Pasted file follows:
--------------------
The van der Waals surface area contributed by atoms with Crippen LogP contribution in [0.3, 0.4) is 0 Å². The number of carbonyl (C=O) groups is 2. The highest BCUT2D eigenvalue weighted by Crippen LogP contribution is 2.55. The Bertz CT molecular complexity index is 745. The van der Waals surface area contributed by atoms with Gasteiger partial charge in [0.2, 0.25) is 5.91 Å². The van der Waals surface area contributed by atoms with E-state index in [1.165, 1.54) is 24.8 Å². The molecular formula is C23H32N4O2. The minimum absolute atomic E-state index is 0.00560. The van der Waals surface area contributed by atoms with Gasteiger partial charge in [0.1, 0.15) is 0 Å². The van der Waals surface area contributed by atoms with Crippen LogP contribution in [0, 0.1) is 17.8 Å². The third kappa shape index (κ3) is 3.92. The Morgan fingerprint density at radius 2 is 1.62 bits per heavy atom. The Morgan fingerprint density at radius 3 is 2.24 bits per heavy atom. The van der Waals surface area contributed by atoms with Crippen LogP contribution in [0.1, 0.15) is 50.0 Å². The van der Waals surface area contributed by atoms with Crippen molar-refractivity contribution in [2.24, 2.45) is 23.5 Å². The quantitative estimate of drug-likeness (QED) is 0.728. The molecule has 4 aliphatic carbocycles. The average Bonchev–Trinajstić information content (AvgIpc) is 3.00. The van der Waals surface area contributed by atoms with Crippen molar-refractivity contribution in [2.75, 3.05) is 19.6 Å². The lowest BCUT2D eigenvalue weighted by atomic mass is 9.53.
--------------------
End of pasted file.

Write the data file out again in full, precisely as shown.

The van der Waals surface area contributed by atoms with Crippen LogP contribution in [0.3, 0.4) is 0 Å². The number of carbonyl (C=O) groups is 2. The highest BCUT2D eigenvalue weighted by Crippen LogP contribution is 2.55. The Bertz CT molecular complexity index is 745. The van der Waals surface area contributed by atoms with Gasteiger partial charge in [0.2, 0.25) is 5.91 Å². The van der Waals surface area contributed by atoms with E-state index in [1.165, 1.54) is 24.8 Å². The molecular formula is C23H32N4O2. The minimum absolute atomic E-state index is 0.00560. The van der Waals surface area contributed by atoms with Gasteiger partial charge in [0.1, 0.15) is 0 Å². The van der Waals surface area contributed by atoms with Crippen LogP contribution in [0, 0.1) is 17.8 Å². The third kappa shape index (κ3) is 3.92. The Morgan fingerprint density at radius 2 is 1.62 bits per heavy atom. The Morgan fingerprint density at radius 3 is 2.24 bits per heavy atom. The van der Waals surface area contributed by atoms with Crippen LogP contribution in [0.1, 0.15) is 50.0 Å². The van der Waals surface area contributed by atoms with Crippen molar-refractivity contribution in [2.24, 2.45) is 23.5 Å². The quantitative estimate of drug-likeness (QED) is 0.728. The molecule has 4 aliphatic carbocycles. The average Bonchev–Trinajstić information content (AvgIpc) is 3.00. The van der Waals surface area contributed by atoms with Crippen molar-refractivity contribution in [2.75, 3.05) is 19.6 Å². The lowest BCUT2D eigenvalue weighted by atomic mass is 9.53.